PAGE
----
Posted By Caulimovirus on October 23, 2007
Scientists claim embryonic stem cells may help them understand and treat several serious diseases, but their efforts have been severely hampered by the current administration.
The real issue is that President Bush evidently thinks it is OK to use stem cells that were derived from previously destroyed embryos.
Consider then, that in vitro fertilization procedures routinely create excess embryos, which are never implanted, and last year the Senate passed a bill that would have allowed federal funding for scientists to use these embryos before they were inevitably destroyed.
Bush exercised his first veto on this bill, even though his efforts won’t save a single embryo from winding up in biological waste bins.
He apparently sees an impassable moral gulf that separates using stem cells from embryos, which were destroyed, and using stem cells from embryos that are going to be destroyed.
Most people think of stem cells as potential “cures” for diseases like Parkinson’s and Alzheimer’s, but there are more fundamental applications.
Scientists could conceivably use embryonic stem cells to model the genetic progression of complicated diseases to better understand their pathogeneses.
Once they accomplish that, they can create more effective treatments via other methods.
Imagine how quickly medical knowledge would increase if scientists could observe a disease spreading in brain tissue located in a petri dish instead of a person’s head. Since embryonic stem cells can differentiate into any cell type, this scenario isn’t too far off.
Opponents of embryonic stem cell research often point to the success of treatments developed with non-controversial adult stem cells.
They argue that embryonic stem cells are not needed when we can use adult stem cells. (Some advocates exaggerate the number of treatments to 65, but in reality there are only nine FDA-approved clinical treatments that use adult stem cells.)
However, the two approaches should be seen as complementary, not competitive. Adult stem cell research is important and should be encouraged, but there are limitations that just aren’t present in embryonic stem cells (and vice versa).
For instance, adult stem cells are notoriously difficult to isolate, and they do not divide as rapidly as embryonic stem cells.
Better techniques may be developed tomorrow that would eliminate many of the downsides, but that shouldn’t stop us from doing all we ethically can to help save those afflicted with diseases today.
Last June, an ABC News poll found that 60 percent of the public supports government funding for embryonic stem cell research while only 31 percent disapprove.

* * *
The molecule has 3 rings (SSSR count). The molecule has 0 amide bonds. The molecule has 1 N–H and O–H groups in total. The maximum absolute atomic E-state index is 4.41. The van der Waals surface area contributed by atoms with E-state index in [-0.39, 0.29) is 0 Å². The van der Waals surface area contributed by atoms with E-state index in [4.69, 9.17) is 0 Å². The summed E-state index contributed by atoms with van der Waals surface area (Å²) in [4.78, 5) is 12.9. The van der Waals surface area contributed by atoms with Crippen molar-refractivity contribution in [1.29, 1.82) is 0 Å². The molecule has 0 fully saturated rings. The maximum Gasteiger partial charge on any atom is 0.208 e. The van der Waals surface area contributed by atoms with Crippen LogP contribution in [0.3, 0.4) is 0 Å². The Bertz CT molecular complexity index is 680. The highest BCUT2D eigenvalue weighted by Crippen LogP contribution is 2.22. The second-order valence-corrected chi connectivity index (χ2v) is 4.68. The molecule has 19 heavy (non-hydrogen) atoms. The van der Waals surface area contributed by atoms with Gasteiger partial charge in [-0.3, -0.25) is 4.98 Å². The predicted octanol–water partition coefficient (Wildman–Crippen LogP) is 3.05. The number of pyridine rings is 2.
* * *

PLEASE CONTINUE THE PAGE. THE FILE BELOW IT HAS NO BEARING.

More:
There are even prominent Republicans like Nancy Reagan, Orrin Hatch, Bill Frist and Arlen Specter who support federal funding for research utilizing excess embryos.
The American public has repeatedly voiced its support for this important research.
It’s time for this administration to develop a consistent system of bioethics and either call for the banning of in vitro fertilization (not going to happen) or let science progress by lifting the restrictions on excess embryonic stem cell research.
Cody Cobb is a member of the Baylor Democrats. He is a senior biochemistry major from Spring.
.: I say almost all its glory, because for whatever reason the editors decided to remove the last half of my introductory paragraph. For all you completists out there, here’s the missing bit:
Scientists claim embryonic stem cells may help them understand and treat several serious diseases, but their efforts have been severely hampered by the current administration. In 2001, Bush allowed federal funds to be used on human embryonic stem cell research, with the crippling condition that funds only go to the â€œmore than 60â€ stem cell lines already in existence. Never mind that only 23 such lines existed and that many of these were deemed unusable by scientists â€“ thatâ€™s a side issue.
.: Ah well, I think I got my main points across. The counter article is pretty reasonable for what it is. I’m glad the author used his space for explaining what stem cells are; that saved me lots of room in my piece for other things.
.: I do find his concluding analogy a bit weak, though:
. . . [P]olicymakers should not compel those morally opposed to the destruction of embryos to pay for that destruction.
Just as a conscientious objector is not forced to go into combat for this country, a citizen should not be forced to pay for an embryo’s destruction.
.: As a supporter for the war in Iraq, to take a random example, would he agree that people who oppose the war should not be forced to pay taxes that fund the war effort? If he would not agree, then doesn’t that undermine his argument? I suppose democracy can be rather inconvenient at times, but given an appropriately educated populace I still think it’s a pretty good idea.